Donald Hiss

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Donald Hiss
Born (1906-12-15)December 15, 1906
Baltimore, Maryland
Died May 18, 1989(1989-05-18) (aged 82)
St. Michaels, Maryland
Cause of death
Lung cancer
Education Johns Hopkins University
Harvard Law School
Occupation lawyer, government official
Employer Agricultural Adjustment Administration (1933-1935), U.S. Department of State (1936-1945), Covington & Burling (1945-1976)
Political party
Democratic
Spouse(s) Catherine G. Jones (1929-1996)
Children Bosley Hiss
Cynthia Hiss Grace
Joanna Hiss Hoople
Parents Mary Lavinia Hughes
Charles Alger Hiss
Relatives Bosley Hiss, brother
Alger Hiss, brother
Anna Hiss, sister

Donald Hiss (December 15, 1906 - May 18, 1989) was the younger brother of Alger Hiss, who in 1948 was accused of—but not charged with—spying for the Soviet Union, and who in 1950 was controversially convicted of perjury before the House Un-American Activities Committee.

Early life[edit]

Donald Hiss was born on December 15, 1906, in Baltimore, Maryland. He graduated from Johns Hopkins University and the Harvard Law School.[1]

Career[edit]

Early career: government[edit]

In 1932, he was a law secretary to Associate Justice Oliver Wendell Holmes of the United States Supreme Court.

From 1933 to 1935, he was employed by the Agricultural Adjustment Administration of the United States Department of Labor.[1] In 1934, he was also attached to a special U.S. Senate committee investigating the munitions industry.

In 1935, he was employed as a special attorney by the United States Department of Justice.

On September 18, 1936, he was appointed an assistant to the Assistant Secretary of State and worked in the State Department throughout World War II.

In 1945, he joined the law firm of Covington & Burling. [2]

Hiss Case[edit]

On August 3, 1948, Whittaker Chambers included the name of Donald Hiss along with his brother Alger and more than half a dozen other former Federal officials as members of the Ware Group and of the Communist Party when testifying under subpoena to HUAC.[3]

On August 7, 1948, he stated to the committee, "I can give you the general impression. He was much less intelligent than Alger. Much less sensitive than his brother."[3][4]

On August 13, 1948, like his brother and also Harry Dexter White, he denied the allegation, stating:

I flatly deny every statement made by Mr. Chambers with respect to me. I am not, and never have been, a member of the Communist Party or of any formal or informal organizations affiliated with, or fronting in any manner whatsoever for, the Communist Party. In fact, the only organizations and clubs to which I have belonged are the local Y.M.C.A., the Miles River Yacht Club of Maryland, the old Washington Racquet Club, the Harvard Law School Association, the American Society of International Law, and college fraternities and athletic clubs.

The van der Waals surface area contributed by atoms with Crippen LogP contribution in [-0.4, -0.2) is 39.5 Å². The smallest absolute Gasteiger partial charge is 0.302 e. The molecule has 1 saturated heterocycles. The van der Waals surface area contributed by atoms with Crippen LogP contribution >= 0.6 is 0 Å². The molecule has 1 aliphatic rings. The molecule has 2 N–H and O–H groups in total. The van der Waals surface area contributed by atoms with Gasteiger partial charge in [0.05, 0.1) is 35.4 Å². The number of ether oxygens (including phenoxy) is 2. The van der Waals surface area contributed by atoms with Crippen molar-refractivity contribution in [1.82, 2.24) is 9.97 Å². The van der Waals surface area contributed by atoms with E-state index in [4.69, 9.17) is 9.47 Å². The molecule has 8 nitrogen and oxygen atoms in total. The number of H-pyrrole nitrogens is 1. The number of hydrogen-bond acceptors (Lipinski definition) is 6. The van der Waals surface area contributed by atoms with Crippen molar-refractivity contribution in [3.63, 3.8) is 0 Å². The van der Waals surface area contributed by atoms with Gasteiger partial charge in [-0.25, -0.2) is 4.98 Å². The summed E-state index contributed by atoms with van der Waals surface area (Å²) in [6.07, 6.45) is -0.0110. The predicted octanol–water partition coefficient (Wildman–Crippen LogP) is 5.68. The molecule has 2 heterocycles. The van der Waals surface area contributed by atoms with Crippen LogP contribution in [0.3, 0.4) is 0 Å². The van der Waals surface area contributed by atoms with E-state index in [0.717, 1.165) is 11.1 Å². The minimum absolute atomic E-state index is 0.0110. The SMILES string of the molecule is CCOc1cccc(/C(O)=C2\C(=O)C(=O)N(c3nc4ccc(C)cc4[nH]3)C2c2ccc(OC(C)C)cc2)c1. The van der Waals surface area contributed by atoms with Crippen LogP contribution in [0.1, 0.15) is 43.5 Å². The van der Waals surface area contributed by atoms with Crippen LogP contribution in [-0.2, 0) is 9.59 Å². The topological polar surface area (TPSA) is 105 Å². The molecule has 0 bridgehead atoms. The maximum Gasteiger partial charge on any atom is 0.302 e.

I have no recollection of ever having met any person by the name of D . Whittaker Chambers, nor do I recognize his photograph which I have seen in the public press. I am not and never have been in sympathy with the principles of the Communist Party... I have never known that man by the name of Chambers, Carl, or any other name...
If I am lying, I should go to jail, and if Mr . Chambers is lying, he should go to jail."[3][4]

Unlike his brother Alger, Donald was never indicted.[2][5][6]

Later career: private law[edit]

Donald Hiss spent the remainder of his career in private law practice with Covington & Burling. His expertise lay in international trade and tariff law.[2]

He also taught international law at Catholic University and at the Johns Hopkins School of Advanced International Studies.[2]

He retired in 1976.[2][5][7] Dean Acheson, who famously defended the reputation of Alger Hiss, was also a member of Covington & Burling.

Death[edit]

Hiss died of lung cancer on May 18, 1989, in St. Michaels, Maryland.[1][2][5]

See also[edit]

References[edit]

  1. ^ a b c Fowler, Glenn (May 20, 1989). "Donald Hiss, 82, Ex-U.S. Official And Lawyer in Washington Firm". New York Times. Retrieved 2008-06-28. "Donald Hiss, a retired Washington lawyer and Government official, died of lung cancer Thursday at his home in St. Michaels, Md. He was 92 years old." 
  2. ^ a b c d e f "Donald Hiss Dies at 82; Trade, Tariff Law Specialist". Washington Post. 19 May 1989. 
  3. ^ a b c Chambers, Whittaker (1952). Witness. New York: Random House. pp. 418, 469, 543, 552, 568–571 (quote 570), 576 (testimony 576–577), 624, 633fn, 646, 689, 765. ISBN 52-5149 Check |isbn= value (help). 
  4. ^ a b "Hearings regarding Communist espionage in the United States Government. Hearings". Archive.org. Retrieved 18 November 2012. 
  5. ^ a b c "Donald Hiss, Brother of Alger, Was Accused of Spying". Associated Press. 20 May 1989. 
  6. ^ "Donald Hiss, 82, Brother of Alger, Was Accused...". Orlando Sentinel. 22 May 1989. 
  7. ^ "Donald Hiss, 82; accused as a spy with brother Alger". Chicago Sun-Times. 21 May 1989. 

Further reading[edit]

  • Chambers, Whittaker (1952). Witness. New York: Random House. pp. 799 (total). ISBN 52-5149 Check |isbn= value (help). 
  • John Earl Haynes and Harvey Klehr, Venona: Decoding Soviet Espionage in America, Yale University Press

External links[edit]